Today Sourcebook is here to share some goodies and a guest post from Jane Ashford in celebration of her upcoming release, The Bride Insists. Grab a copy of coffee and some of the fresh scones I baked *shoves box from bakery under sofa and smiles*….
Jane Ashford has a BRAND NEW book coming out in March 2014
The Bride Insists
by Jane Ashford
Genre: Regency Historical Romance
March 4, 2014
Sparks fly in this sexy, fast-paced Regency romance by acclaimed, bestselling author Jane Ashford
When governess Clare Greenough learns she’s inherited a fortune, the good news comes with a catch: it will be held by her cousin until Clare can find a husband. To stave off ruin, Jamie Boleigh, the seventh Baron of Trehearth, agrees to marry Clare under the condition that she controls the money, a provision he hopes to overturn. Their passionate relationship becomes a battle of wills. When the cousin tricks Jamie into betraying his wife, he’ll have to prove the truth or lose her forever.
Doesn’t this sound like it will be fun..passions flying, arrangements, a scheming cousin..delicious!
Five Interesting Facts About the Regency Era
In honor of the recent rereleases of some of my backlist titles, as well as the coming March release of my brand new book, The Bride Insists, I thought it would be fun to share some interesting facts I’ve learned about the Regency Era… enjoy!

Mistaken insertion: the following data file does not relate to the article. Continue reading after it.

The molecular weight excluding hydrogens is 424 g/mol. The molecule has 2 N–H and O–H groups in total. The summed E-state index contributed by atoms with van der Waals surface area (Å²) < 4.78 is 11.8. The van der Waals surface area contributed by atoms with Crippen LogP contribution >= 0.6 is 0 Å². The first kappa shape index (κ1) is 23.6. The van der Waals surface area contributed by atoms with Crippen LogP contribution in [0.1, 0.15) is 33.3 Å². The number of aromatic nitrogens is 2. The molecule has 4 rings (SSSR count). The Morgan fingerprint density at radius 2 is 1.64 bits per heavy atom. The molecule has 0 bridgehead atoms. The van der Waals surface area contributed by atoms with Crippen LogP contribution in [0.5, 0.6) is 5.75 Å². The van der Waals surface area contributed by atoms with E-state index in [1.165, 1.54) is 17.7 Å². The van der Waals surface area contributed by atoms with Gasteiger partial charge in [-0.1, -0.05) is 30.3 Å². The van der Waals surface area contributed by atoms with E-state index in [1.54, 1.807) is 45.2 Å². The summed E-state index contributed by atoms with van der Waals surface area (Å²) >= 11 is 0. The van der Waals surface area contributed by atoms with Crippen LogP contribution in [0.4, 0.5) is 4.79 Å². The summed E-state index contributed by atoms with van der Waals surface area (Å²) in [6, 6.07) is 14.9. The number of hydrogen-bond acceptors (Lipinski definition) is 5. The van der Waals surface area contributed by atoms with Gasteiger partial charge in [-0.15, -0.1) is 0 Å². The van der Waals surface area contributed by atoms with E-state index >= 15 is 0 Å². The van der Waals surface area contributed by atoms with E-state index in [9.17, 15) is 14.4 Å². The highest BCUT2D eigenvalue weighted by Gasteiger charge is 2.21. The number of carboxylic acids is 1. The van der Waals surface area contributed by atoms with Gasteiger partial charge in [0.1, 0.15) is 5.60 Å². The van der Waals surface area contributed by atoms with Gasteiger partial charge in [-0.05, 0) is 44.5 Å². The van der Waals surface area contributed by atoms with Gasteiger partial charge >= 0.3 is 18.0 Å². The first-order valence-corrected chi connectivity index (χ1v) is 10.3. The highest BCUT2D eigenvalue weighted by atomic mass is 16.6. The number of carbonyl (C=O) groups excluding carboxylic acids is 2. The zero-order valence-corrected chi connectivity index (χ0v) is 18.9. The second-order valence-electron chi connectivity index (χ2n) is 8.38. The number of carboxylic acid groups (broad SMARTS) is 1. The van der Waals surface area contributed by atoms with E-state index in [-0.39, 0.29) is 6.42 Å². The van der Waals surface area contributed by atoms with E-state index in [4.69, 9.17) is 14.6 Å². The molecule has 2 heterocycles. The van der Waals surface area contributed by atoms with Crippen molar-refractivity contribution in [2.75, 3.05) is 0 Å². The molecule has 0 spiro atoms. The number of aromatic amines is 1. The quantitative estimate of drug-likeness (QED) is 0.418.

1. Lady Castlereagh, wife of England’s Foreign Secretary and haughty patroness of Almack’s, had a menagerie down at her country house. It included a bad-tempered tiger and an American mocking bird that would not sing. I’m using this interesting fact in the book I’m writing now.
2. Underdrawers were optional at that time. Nothing new about “going commando,” then. : )
3. Leeches were a popular treatment for many maladies. There were leech farms to meet the demand for millions of the little critters. If you inadvertently swallowed a leech, you had to drink a big glass of salt water right away.
4. Maintaining your own carriage in London was expensive. And only the very rich had the variety of vehicles we often hear about in a Regency romance – barouche, traveling carriage, high perch phaeton (think Porsche). Manure was pervasive, despite the best efforts of crossing sweepers.
5. What are those things that Regency ladies are offered to drink? The negus sipped at balls was essentially mulled wine – made with wine, hot water, lemon juice, sugar, and spices such as nutmeg. Ratafia was a cordial combining brandy, assorted fruit juices, and fruit kernels or almonds. Orgeat was made from pounded almonds and sometimes flavored with orange water. The restorative hartshorn and water was no longer made of hart’s (deer) horn by Regency times, but was ammonia infused with water, akin to smelling salts. I’ll just have the lemonade, please.
Thanks for having me on Caffeinated Book Reviewer today!
Three of Jane Ashford’s beloved backlist titles are now back in print!
For a chance to enter to win a prize package of all three of these wonderful backlist titles, leave us a comment below—tell us what time period you’d like to visit for a day, or leave a question for Jane. Open to US and Canada only.
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